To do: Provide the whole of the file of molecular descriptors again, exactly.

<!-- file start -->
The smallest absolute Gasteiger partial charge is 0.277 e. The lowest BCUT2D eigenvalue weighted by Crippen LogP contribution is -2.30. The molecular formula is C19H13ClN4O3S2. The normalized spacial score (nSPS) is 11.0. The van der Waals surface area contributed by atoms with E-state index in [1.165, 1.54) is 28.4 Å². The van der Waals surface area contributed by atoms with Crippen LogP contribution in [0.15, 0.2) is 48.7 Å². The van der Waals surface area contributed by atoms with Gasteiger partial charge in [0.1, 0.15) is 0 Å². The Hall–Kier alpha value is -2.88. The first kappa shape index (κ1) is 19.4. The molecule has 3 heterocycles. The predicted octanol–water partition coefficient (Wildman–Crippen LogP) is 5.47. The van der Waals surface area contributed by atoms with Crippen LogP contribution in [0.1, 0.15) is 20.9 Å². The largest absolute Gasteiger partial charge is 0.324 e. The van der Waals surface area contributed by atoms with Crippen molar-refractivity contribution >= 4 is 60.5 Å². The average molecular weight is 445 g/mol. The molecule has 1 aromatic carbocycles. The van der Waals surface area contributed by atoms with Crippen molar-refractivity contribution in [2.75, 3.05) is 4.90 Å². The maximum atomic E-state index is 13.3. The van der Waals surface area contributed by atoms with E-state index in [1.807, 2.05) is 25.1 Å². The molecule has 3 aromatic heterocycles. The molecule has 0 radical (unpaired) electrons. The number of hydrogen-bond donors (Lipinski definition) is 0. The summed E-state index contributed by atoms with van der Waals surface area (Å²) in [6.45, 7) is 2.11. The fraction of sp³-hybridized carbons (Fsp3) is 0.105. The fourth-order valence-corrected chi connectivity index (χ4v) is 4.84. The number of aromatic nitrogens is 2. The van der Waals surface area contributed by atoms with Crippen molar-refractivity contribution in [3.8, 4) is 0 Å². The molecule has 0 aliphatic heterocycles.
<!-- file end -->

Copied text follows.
The smallest absolute Gasteiger partial charge is 0.277 e. The lowest BCUT2D eigenvalue weighted by Crippen LogP contribution is -2.30. The molecular formula is C19H13ClN4O3S2. The normalized spacial score (nSPS) is 11.0. The van der Waals surface area contributed by atoms with E-state index in [1.165, 1.54) is 28.4 Å². The van der Waals surface area contributed by atoms with Crippen LogP contribution in [0.15, 0.2) is 48.7 Å². The van der Waals surface area contributed by atoms with Gasteiger partial charge in [0.1, 0.15) is 0 Å². The Hall–Kier alpha value is -2.88. The first kappa shape index (κ1) is 19.4. The molecule has 3 heterocycles. The predicted octanol–water partition coefficient (Wildman–Crippen LogP) is 5.47. The van der Waals surface area contributed by atoms with Crippen LogP contribution in [0.1, 0.15) is 20.9 Å². The largest absolute Gasteiger partial charge is 0.324 e. The van der Waals surface area contributed by atoms with Crippen molar-refractivity contribution >= 4 is 60.5 Å². The average molecular weight is 445 g/mol. The molecule has 1 aromatic carbocycles. The van der Waals surface area contributed by atoms with Crippen molar-refractivity contribution in [2.75, 3.05) is 4.90 Å². The maximum atomic E-state index is 13.3. The van der Waals surface area contributed by atoms with E-state index in [1.807, 2.05) is 25.1 Å². The molecule has 3 aromatic heterocycles. The molecule has 0 radical (unpaired) electrons. The number of hydrogen-bond donors (Lipinski definition) is 0. The summed E-state index contributed by atoms with van der Waals surface area (Å²) in [6.45, 7) is 2.11. The fraction of sp³-hybridized carbons (Fsp3) is 0.105. The fourth-order valence-corrected chi connectivity index (χ4v) is 4.84. The number of aromatic nitrogens is 2. The van der Waals surface area contributed by atoms with Crippen molar-refractivity contribution in [3.8, 4) is 0 Å². The molecule has 0 aliphatic heterocycles.